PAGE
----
By: Christian J. Ledford
On Monday October 23rd, conservative educational and advocacy organization Prager University (which goes by the moniker “PragerU”) filed a lawsuit against YouTube parent company Google, alleging that YouTube was effectively censoring their content by marking numbers of their videos hosted on the site (allegedly over thirty) as “inappropriate for advertisers”, which, according to PragerU, limited both their outreach ability, through the limit on their advertising, and revenue.
On Wednesday November 16th, Twitter, responding to consistent allegations of failing to combat abuse and harassment on their platform, took steps against the so-called “Alt-Right” by un-verifying (removing the blue checkmark Twitter places next to official profiles of well-known figures) several prominent members of the movement such as provocateur Laura Loomer (the notorious “activist” who disrupted the Shakespeare in the Park performance of Julius Caesar earlier this year), Jason Kessler (organizer of the “Unite the Right” rally in Charlottesville this summer that infamously deteriorated into violence), and infamous white nationalist Richard Spencer as well as permanently banning Tim Gionet, the Alt-Right provocateur known as “Baked Alaska”.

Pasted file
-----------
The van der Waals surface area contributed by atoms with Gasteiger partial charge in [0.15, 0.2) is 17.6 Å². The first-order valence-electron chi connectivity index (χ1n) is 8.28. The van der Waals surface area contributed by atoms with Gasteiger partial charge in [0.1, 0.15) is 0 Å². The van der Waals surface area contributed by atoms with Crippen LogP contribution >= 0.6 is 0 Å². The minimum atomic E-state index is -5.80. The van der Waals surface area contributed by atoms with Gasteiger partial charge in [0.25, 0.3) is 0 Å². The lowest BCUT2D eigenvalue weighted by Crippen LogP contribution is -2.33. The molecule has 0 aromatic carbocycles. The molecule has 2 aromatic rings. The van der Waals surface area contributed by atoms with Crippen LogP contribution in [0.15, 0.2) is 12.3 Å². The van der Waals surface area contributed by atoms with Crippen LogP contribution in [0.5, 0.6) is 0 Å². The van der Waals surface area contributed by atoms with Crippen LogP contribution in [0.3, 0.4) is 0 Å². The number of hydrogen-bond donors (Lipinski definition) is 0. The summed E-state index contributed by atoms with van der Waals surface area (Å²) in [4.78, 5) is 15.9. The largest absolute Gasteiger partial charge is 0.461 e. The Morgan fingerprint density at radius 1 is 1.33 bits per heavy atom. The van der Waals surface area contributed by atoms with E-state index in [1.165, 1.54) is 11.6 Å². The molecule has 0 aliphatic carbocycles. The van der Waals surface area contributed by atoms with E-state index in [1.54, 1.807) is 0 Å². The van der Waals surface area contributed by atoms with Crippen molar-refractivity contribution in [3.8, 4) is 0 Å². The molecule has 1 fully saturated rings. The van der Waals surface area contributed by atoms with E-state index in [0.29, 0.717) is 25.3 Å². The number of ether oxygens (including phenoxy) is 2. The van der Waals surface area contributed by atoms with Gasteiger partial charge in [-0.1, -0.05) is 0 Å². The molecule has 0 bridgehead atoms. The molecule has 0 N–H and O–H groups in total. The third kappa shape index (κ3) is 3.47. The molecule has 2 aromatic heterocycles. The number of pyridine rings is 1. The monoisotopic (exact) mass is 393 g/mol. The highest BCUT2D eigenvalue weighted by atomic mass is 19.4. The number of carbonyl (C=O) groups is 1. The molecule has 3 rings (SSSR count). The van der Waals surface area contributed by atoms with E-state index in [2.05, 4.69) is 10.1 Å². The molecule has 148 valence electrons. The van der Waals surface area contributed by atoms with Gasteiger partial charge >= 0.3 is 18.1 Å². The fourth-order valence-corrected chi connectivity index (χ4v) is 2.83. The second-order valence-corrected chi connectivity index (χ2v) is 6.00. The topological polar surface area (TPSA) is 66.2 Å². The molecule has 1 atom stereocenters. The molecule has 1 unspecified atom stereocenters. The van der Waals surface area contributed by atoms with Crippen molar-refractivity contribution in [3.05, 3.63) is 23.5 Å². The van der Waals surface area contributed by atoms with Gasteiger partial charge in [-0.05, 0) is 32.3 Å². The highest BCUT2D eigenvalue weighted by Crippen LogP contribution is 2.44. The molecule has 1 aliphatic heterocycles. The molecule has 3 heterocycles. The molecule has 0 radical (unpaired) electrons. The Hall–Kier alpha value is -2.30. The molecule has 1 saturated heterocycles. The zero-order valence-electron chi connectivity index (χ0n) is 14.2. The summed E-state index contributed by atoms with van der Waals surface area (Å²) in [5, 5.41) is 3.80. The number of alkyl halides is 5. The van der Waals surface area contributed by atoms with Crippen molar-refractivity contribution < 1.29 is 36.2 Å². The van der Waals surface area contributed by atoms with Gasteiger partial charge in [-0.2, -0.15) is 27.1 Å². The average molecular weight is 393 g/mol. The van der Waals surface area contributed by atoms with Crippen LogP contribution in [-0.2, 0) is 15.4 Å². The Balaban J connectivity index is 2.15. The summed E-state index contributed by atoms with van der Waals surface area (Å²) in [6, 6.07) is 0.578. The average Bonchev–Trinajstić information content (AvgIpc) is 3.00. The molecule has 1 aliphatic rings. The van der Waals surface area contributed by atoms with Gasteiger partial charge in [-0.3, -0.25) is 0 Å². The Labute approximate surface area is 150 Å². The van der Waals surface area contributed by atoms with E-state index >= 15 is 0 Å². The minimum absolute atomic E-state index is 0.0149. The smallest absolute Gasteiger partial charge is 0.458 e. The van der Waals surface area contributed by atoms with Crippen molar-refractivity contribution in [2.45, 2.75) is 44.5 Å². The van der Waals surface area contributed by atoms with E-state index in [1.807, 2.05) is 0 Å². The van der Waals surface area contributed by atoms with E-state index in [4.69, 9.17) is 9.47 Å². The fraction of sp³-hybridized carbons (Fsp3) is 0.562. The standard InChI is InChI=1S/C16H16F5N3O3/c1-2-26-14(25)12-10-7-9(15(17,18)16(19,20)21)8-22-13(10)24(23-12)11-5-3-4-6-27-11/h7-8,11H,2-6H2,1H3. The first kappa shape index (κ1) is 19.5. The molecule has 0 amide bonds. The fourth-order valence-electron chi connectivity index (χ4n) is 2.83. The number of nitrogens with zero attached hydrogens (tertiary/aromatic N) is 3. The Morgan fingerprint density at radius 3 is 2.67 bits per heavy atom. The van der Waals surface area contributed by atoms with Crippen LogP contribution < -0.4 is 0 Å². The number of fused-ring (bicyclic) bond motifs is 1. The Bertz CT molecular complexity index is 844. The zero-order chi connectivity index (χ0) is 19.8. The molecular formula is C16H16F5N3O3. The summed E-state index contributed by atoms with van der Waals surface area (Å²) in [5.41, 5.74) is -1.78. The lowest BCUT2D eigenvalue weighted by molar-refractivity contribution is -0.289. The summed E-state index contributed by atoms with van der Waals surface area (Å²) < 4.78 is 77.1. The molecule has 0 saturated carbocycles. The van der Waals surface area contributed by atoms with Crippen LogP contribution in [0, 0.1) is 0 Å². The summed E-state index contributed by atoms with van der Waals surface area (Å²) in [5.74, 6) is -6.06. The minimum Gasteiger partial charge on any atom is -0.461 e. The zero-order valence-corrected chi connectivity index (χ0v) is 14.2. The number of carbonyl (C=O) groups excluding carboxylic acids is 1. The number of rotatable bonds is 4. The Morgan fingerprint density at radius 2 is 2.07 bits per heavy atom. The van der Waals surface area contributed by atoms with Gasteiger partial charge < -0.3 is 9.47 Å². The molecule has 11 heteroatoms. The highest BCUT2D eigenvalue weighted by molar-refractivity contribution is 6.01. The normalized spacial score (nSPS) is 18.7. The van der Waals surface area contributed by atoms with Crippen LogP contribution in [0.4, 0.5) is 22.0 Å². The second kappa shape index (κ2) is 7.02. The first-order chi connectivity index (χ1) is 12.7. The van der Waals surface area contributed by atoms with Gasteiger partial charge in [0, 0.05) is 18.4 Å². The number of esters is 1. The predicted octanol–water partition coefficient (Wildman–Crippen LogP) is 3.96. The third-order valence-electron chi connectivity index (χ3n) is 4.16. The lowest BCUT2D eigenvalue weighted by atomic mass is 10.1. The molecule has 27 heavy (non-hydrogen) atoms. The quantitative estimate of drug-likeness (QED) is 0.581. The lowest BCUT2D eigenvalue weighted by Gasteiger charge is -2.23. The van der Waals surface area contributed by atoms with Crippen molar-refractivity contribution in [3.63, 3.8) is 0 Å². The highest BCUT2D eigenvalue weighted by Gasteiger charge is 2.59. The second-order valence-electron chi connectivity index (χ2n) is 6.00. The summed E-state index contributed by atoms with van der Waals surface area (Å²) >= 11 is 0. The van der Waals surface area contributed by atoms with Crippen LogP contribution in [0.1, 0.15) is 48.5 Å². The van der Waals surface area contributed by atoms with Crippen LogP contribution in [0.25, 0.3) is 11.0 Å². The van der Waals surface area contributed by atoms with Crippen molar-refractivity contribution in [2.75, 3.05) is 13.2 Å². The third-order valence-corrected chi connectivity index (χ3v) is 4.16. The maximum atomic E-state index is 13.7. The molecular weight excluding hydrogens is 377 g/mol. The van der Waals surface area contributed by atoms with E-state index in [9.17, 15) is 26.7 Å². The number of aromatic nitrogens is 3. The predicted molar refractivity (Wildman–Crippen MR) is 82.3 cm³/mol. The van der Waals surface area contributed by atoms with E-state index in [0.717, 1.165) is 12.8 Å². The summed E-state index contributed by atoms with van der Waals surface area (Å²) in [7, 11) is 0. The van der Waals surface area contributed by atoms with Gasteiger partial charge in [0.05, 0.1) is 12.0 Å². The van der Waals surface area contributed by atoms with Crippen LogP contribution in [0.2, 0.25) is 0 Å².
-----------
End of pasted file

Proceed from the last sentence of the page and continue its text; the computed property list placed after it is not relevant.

Of course, the Alt-Right predictably flew into a frenzy, making the aforementioned frivolous PragerU lawsuit seem reasoned by comparison. Loomer unironically compared her de-verification to the Holocaust (I’m not kidding) and Andrew Meyer (affiliate of “journalist” Mike Cernovich) asserted that the government needed to step in and regulate Twitter as a “public utility”. Of course, these reactions are beyond ridiculous not only because these figures weren’t exactly denied a platform for benign politics, but because, specifically in PragerU’s case, these stances are hypocritical and violate the conservative principles that these people claim to hold in the first place.
A fundamental argument of conservatism, or at least the conservative libertarianism maintaining the principles of the Lockean liberalism of the American Founding Fathers, is that the natural rights of the individual must be protected in order for society to successfully function, with these natural rights being preeminently manifested in the forms of, as John Locke famously wrote, “life, liberty, and property”. Specifically pertaining to this discussion is obviously the right of property, which doesn’t mean an entitlement to property itself but rather a natural right to accumulate property and maintain ownership of said property. The economic system of capitalism, which naturally goes hand in hand with classically liberal conservatism, is based completely on these property rights and the protection of them, dealing with consensual exchanges of labor, capital, and property in an effort to meet the needs necessary for survival through economic cooperation.